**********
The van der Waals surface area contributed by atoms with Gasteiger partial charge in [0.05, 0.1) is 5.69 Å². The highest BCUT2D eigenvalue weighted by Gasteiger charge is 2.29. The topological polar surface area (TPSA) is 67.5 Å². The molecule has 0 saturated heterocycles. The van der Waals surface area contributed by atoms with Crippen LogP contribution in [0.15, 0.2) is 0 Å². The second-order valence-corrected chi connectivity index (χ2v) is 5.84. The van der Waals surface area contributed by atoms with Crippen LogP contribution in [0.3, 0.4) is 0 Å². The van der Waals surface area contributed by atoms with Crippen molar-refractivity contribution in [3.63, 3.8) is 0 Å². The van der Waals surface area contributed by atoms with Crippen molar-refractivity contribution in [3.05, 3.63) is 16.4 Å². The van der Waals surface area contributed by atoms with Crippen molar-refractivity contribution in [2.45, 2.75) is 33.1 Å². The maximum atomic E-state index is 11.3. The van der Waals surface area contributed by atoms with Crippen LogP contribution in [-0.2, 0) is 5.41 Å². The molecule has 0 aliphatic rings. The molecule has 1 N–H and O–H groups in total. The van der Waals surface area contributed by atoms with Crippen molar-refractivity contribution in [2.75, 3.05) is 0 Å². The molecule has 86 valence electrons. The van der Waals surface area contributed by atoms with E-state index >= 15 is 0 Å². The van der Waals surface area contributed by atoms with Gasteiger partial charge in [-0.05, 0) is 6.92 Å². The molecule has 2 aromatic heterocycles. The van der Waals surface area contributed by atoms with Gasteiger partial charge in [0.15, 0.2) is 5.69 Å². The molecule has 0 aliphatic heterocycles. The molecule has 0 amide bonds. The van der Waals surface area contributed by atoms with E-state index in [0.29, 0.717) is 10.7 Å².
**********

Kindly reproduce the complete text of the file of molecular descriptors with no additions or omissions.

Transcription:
The van der Waals surface area contributed by atoms with Gasteiger partial charge in [0.05, 0.1) is 5.69 Å². The highest BCUT2D eigenvalue weighted by Gasteiger charge is 2.29. The topological polar surface area (TPSA) is 67.5 Å². The molecule has 0 saturated heterocycles. The van der Waals surface area contributed by atoms with Crippen LogP contribution in [0.15, 0.2) is 0 Å². The second-order valence-corrected chi connectivity index (χ2v) is 5.84. The van der Waals surface area contributed by atoms with Crippen LogP contribution in [0.3, 0.4) is 0 Å². The van der Waals surface area contributed by atoms with Crippen molar-refractivity contribution in [3.63, 3.8) is 0 Å². The van der Waals surface area contributed by atoms with Crippen molar-refractivity contribution in [3.05, 3.63) is 16.4 Å². The van der Waals surface area contributed by atoms with Crippen molar-refractivity contribution in [2.45, 2.75) is 33.1 Å². The maximum atomic E-state index is 11.3. The van der Waals surface area contributed by atoms with Crippen LogP contribution in [-0.2, 0) is 5.41 Å². The molecule has 0 aliphatic rings. The molecule has 1 N–H and O–H groups in total. The van der Waals surface area contributed by atoms with Crippen molar-refractivity contribution in [2.75, 3.05) is 0 Å². The molecule has 86 valence electrons. The van der Waals surface area contributed by atoms with E-state index >= 15 is 0 Å². The van der Waals surface area contributed by atoms with Gasteiger partial charge in [-0.05, 0) is 6.92 Å². The molecule has 2 aromatic heterocycles. The van der Waals surface area contributed by atoms with Gasteiger partial charge in [0.15, 0.2) is 5.69 Å². The molecule has 0 aliphatic heterocycles. The molecule has 0 amide bonds. The van der Waals surface area contributed by atoms with E-state index in [0.29, 0.717) is 10.7 Å².